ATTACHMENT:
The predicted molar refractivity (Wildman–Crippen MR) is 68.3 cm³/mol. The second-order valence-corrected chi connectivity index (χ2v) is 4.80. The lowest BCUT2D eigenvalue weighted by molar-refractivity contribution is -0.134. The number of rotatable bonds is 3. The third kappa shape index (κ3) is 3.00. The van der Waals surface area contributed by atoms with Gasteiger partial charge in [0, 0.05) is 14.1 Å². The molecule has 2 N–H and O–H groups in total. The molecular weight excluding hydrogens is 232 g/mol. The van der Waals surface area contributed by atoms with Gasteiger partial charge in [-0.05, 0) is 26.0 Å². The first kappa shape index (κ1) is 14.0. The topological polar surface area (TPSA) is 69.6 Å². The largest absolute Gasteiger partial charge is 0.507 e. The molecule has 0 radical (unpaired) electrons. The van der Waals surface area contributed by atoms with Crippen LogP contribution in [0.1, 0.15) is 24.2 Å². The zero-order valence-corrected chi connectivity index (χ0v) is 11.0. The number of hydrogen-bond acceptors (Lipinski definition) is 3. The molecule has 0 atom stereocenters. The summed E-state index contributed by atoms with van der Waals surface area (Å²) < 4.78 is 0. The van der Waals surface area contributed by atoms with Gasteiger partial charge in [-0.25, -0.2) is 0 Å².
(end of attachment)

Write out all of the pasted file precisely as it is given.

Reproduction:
The predicted molar refractivity (Wildman–Crippen MR) is 68.3 cm³/mol. The second-order valence-corrected chi connectivity index (χ2v) is 4.80. The lowest BCUT2D eigenvalue weighted by molar-refractivity contribution is -0.134. The number of rotatable bonds is 3. The third kappa shape index (κ3) is 3.00. The van der Waals surface area contributed by atoms with Gasteiger partial charge in [0, 0.05) is 14.1 Å². The molecule has 2 N–H and O–H groups in total. The molecular weight excluding hydrogens is 232 g/mol. The van der Waals surface area contributed by atoms with Gasteiger partial charge in [-0.05, 0) is 26.0 Å². The first kappa shape index (κ1) is 14.0. The topological polar surface area (TPSA) is 69.6 Å². The largest absolute Gasteiger partial charge is 0.507 e. The molecule has 0 radical (unpaired) electrons. The van der Waals surface area contributed by atoms with Crippen LogP contribution in [0.1, 0.15) is 24.2 Å². The zero-order valence-corrected chi connectivity index (χ0v) is 11.0. The number of hydrogen-bond acceptors (Lipinski definition) is 3. The molecule has 0 atom stereocenters. The summed E-state index contributed by atoms with van der Waals surface area (Å²) < 4.78 is 0. The van der Waals surface area contributed by atoms with Gasteiger partial charge in [-0.25, -0.2) is 0 Å².